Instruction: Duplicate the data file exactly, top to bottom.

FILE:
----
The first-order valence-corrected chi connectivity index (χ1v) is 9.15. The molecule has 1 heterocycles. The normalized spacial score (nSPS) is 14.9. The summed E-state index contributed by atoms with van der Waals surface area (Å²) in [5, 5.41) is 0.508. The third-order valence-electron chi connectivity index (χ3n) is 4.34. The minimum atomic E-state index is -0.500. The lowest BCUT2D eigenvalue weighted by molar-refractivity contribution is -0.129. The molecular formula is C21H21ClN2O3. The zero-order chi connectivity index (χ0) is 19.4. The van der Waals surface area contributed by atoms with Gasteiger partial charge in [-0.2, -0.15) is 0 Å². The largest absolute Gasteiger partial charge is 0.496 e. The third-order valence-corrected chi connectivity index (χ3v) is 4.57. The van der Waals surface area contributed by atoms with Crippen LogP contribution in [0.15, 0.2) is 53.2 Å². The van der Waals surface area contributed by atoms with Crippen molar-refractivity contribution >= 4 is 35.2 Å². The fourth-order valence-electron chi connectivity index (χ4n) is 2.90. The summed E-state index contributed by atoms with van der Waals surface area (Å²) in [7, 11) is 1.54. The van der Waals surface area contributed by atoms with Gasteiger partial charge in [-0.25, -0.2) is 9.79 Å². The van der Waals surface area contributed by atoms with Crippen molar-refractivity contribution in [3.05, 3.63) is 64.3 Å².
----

The first-order valence-corrected chi connectivity index (χ1v) is 9.15. The molecule has 1 heterocycles. The normalized spacial score (nSPS) is 14.9. The summed E-state index contributed by atoms with van der Waals surface area (Å²) in [5, 5.41) is 0.508. The third-order valence-electron chi connectivity index (χ3n) is 4.34. The minimum atomic E-state index is -0.500. The lowest BCUT2D eigenvalue weighted by molar-refractivity contribution is -0.129. The molecular formula is C21H21ClN2O3. The zero-order chi connectivity index (χ0) is 19.4. The van der Waals surface area contributed by atoms with Gasteiger partial charge in [-0.2, -0.15) is 0 Å². The largest absolute Gasteiger partial charge is 0.496 e. The third-order valence-corrected chi connectivity index (χ3v) is 4.57. The van der Waals surface area contributed by atoms with Crippen LogP contribution in [0.15, 0.2) is 53.2 Å². The van der Waals surface area contributed by atoms with Crippen molar-refractivity contribution >= 4 is 35.2 Å². The fourth-order valence-electron chi connectivity index (χ4n) is 2.90. The summed E-state index contributed by atoms with van der Waals surface area (Å²) in [7, 11) is 1.54. The van der Waals surface area contributed by atoms with Gasteiger partial charge in [-0.25, -0.2) is 9.79 Å². The van der Waals surface area contributed by atoms with Crippen molar-refractivity contribution in [3.05, 3.63) is 64.3 Å².